It seems like Jimmy Kimmel’s annual roast has been a highlight of the upfronts forever. It’s been around for a while — Kimmel has been insulting networks, executives and ad buyers alike for the past 12 years. But it is not the longest upfront tradition, not by a long stretch.
In 1996, in his first upfront at CBS as president of entertainment, Leslie Moonves, ever the showman, gathered journalists the morning of the network upfront presentation for a breakfast where he revealed the fall schedule. It became an annual thing, and 19 upfronts later, it still is going strong. Some things have changed — Moonves runs CBS Corp. now, and the magnet board has been replaced by a computer. But the schedule unveiling ceremony and the menu — bagels and lox — have remained the same, and Moonves is still there every year to kick things off.
A year earlier, in 1995, the Endeavor agency was less than 2 months old. Co-founders Ari Emanuel and Rick Rosen went to the upfronts to see clients — Rosen staying with his uncle, Emanuel with friends. People took them out to dinner the first two nights but on the third, they were on their own. With no money, their options were very limited. Rosen had a Peter Luger credit card, so they decided to go the Brooklyn steakhouse for dinner where they were joined by fellow Endeavor co-founder David Greenblatt, Dean Valentine, then president of Walt Disney TV, and attorney Jim Jackoway. From five, the dinner party grew to 10 the following year and soon became a tradition. It never expanded too much — 135 attended this year’s 20th anniversary dinner — but that is by design. The organizers keep the event exclusive — open only to top-level network and studio executives as well as clients with new shows. That exclusivity has made the Endeavor — now WME Peter Luger dinner — one of the hottest tickets during upfronts.
Related: Upfronts 2014: The Overachievers
Going back even further, to the early 1990s (some pinpoint the year as 1994), then-NBC SVP Primetime Series Jamie Tarses decided to throw a karaoke party on Sunday, the night before the NBC upfront presentation. Organized with the help of her assistant (now Amblin TV co-head Justin Falvey), the party was held late Sunday night at a karaoke place in Koreatown, attended by fellow NBC executives like Karey Burke, Flody Suarez and Steve McPherson. “It was a bunch of young executives who wanted to party and have a good time,” Tarses said. Among the songs performed that night — Aretha Franklin’s “Respect.” The karaoke night quickly became a yearly tradition, with the casts of Friends and ER making appearances. It continued until Tarses left the executive ranks with her departure from ABC in the summer of 1999.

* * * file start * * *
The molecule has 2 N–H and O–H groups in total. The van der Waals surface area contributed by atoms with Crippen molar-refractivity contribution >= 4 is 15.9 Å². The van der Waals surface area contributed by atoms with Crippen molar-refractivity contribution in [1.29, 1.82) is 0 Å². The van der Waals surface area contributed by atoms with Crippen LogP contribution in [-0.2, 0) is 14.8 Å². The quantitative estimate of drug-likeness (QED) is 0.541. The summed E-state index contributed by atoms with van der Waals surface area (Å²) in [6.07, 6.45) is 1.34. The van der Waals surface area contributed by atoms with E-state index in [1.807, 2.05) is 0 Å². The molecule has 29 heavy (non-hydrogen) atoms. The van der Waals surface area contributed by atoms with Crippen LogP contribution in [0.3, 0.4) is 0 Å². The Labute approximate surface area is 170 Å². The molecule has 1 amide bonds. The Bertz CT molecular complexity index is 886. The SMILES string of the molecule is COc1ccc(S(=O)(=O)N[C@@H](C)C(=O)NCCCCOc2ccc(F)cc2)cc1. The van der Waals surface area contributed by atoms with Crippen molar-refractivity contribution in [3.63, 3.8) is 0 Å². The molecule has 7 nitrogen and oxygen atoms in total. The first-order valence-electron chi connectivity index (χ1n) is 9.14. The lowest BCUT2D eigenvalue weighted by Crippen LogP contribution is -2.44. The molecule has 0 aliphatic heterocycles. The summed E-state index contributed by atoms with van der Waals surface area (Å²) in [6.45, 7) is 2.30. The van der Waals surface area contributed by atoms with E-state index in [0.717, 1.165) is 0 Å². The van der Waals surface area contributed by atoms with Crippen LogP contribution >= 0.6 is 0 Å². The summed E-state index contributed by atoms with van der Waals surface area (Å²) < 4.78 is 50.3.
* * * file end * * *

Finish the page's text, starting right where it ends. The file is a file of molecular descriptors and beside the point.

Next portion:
Four years later, another young executive, Marcus Wiley, then at Regency TV, relaunched an upfront karaoke tradition. There are invitations sent out every year but they’re not needed — the place and time are the same every May: midnight on the Sunday of the upfronts, following the UTA party, at MK Karaoke on 32st Street. Die-hard regulars include UTA’s David Park, executives/producers Suzanna Makkos, Terence Carter, Samie and Justin Falvey and David Janollari as well as SNL alum Chris Parnell. “I think people come back year after year for the non-partisan camaraderie, lobster buffet and five-part harmony. Only one of those are true,” Wiley quipped. Producers and talent who have stopped by include Shonda Rhimes (who was accompanied by ABC’s Channing Dungey and Nne Ebong this year), Bryan Burk, Mindy Kaling, Zooey Deschanel, Damon Wayans Jr. and Will Arnett.
Surprisingly, Tarses didn’t know about the new karaoke night when I asked her about it, and Wiley didn’t know there had been another karaoke tradition before. The current party mixes longtime attendees with new faces joining every year. Maybe one of them will start a new upfront tradition.
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